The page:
Customers affected by the closure will be directed towards other Glass - North America facilities.
Ardagh said ‘this footprint adjustment’, combined with its ‘ongoing focus on cost reduction, will enhance its competitiveness, and optimize the effectiveness of its capital investments’.
The company previously noted in its Q4 2017 earnings report glass packaging revenue North America declined by 14% to €337m in Q4 compared to the same period the previous year.
It said: “On a constant currency basis revenue was 8% lower, due mainly to lower volumes, in particular in the beer and wine end markets.
“Adjusted EBITDA decreased by 28% to €61m in Q4, compared with the same period in 2016.”
A review of its Glass North America division at that time led to closure of its Milford, Massachusetts facility; pursuing growth opportunities in stronger performing end markets such as food, wine and spirits; reduction in the mass beer category and revision of its freight and logistics structure.
In addition the company said in its Q2 2018 earnings report in October last year: “We have continued to focus on a broad range of internal initiatives to improve our competitive position. These involve adapting our footprint to best match current and projected market conditions, whilst seeking to target benefits from increased automation, continuous training and greater labour flexibility.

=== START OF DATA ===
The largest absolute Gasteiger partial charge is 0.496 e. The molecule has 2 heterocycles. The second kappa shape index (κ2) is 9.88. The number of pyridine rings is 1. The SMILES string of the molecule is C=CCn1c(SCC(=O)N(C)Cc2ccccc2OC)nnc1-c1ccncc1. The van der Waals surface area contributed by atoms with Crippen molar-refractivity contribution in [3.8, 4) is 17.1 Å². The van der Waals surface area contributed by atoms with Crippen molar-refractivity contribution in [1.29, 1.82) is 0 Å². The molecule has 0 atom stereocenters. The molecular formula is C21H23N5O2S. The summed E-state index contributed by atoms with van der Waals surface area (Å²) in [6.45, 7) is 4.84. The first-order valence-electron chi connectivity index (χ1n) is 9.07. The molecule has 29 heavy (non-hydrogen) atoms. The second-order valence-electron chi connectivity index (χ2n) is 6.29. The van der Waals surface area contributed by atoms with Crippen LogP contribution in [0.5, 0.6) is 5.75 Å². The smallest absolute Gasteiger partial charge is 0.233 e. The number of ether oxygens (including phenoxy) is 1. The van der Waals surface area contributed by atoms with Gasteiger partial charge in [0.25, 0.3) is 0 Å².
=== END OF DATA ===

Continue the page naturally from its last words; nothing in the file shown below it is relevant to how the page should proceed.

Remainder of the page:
“Much activity has been under way in the quarter and we have now decided: the furnace at our Ruston, Louisiana, plant, which we suspended in July 2018, will now be permanently closed. Ruston will continue to serve a predominantly local and regional customer base, with a more cost-effective freight configuration.
“Secondly, our investment to re-deploy beer capacity to serve better-performing end markets such as wine and spirits, enables us to avoid the scheduled rebuilding of one furnace at our Seattle, Washington, plant. This furnace will now be permanently closed around the end of this year.”
It said in a statement: “These footprint adjustments are intended to underpin the medium and long-term prospects of our North American Glass business.
“We have previously highlighted how the North American glass industry, including Ardagh, needs to address its labour costs if it is to sustain long-term competitiveness and justify continued investment. This reflects the striking differential in all-in labour costs between North America and other markets, including Europe. We want to work with our colleagues in the coming quarters to secure a competitive and sustainable footprint, from which we can move forward.
“In the past decade in our European Glass business we have seen the benefits of capacity rightsizing and enhanced flexibility, backed by investment in our asset base. Improved competitiveness has supported a stable footprint and high-quality, skilled jobs, despite considerable economic volatility in the region over the past decade.
“We are now seeking to do the same in Glass North America and, whilst it has had a challenging year, we will continue to identify and implement additional measures to restore it to appropriate levels of profitability.”